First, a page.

Nuclear power plant worker claims wrongful termination

A 53-year-old former worker at a St. Lucie, Florida, nuclear power plant has filed a wrongful termination lawsuit against Florida Power & Light Company, which operates the facility. He claims that he took action to protect the safety of the plant and public but was fired in retaliation for that action. In his lawsuit, he also asserts claims for defamation (libel), as well as fraud and intentional infliction of emotional distress.

The incident at issue occurred on Nov. 21, 2009. On that date, he says, he could see that the nuclear power plant’s Unit 2 nuclear reactor had a leak in one of its valves. Because of this, in his position as operations manager, he refused to start that unit up, allegedly costing the company $6 million to shut down the reactor to address the safety issue from coolant leaking from the valve.

He says that he then reported the problem to a company vice president who acted in a shocking fashion by ordering him to immediately start the nuclear reactor back up without addressing the safety issue. He refused to obey this order, according to the complaint, and following that, supervisory personnel targeted him for retaliation. Among other actions, they allegedly wrote performance reviews of him which were purposefully lower than justified, in order to target him for elimination. Ultimately, he was fired, although that did not happen until June 25 of 2012.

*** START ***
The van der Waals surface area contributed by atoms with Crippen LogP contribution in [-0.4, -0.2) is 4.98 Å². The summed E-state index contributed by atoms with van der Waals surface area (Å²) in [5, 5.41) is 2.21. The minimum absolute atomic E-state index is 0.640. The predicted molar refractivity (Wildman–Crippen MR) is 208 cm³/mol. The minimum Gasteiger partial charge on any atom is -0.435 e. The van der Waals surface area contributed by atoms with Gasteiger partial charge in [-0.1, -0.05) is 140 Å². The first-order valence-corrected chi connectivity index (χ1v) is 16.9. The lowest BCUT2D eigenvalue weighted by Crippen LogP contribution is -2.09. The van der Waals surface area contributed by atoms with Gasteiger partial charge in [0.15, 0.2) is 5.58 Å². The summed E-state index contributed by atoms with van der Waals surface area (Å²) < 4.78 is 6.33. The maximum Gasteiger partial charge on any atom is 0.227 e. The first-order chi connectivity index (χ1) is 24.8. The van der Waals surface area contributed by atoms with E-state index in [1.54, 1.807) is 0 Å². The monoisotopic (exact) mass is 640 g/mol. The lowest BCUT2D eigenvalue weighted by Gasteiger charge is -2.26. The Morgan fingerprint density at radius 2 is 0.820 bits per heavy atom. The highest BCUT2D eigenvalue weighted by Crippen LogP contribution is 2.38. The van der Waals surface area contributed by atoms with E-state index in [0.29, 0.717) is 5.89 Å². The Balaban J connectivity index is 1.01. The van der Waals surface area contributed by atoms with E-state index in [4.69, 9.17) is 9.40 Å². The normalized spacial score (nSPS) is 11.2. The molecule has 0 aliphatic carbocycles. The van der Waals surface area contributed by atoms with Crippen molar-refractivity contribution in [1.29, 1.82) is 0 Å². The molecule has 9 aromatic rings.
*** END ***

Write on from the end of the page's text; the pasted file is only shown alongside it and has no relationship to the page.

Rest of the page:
The employer has denied the fired worker’s claims, and asserts that both unit 1 and unit 2 at the nuclear plant were running at 100 percent of anticipated power on the date in question. It also claims that it would never do anything that could compromise the safety of the facility. The lawsuit asks for money damages of $15,000.

Source: The Palm Beach HostFormer Florida Power & Light Co. nuclear plant employee files lawsuit,” Susan Salisbury, Sept. 19, 2012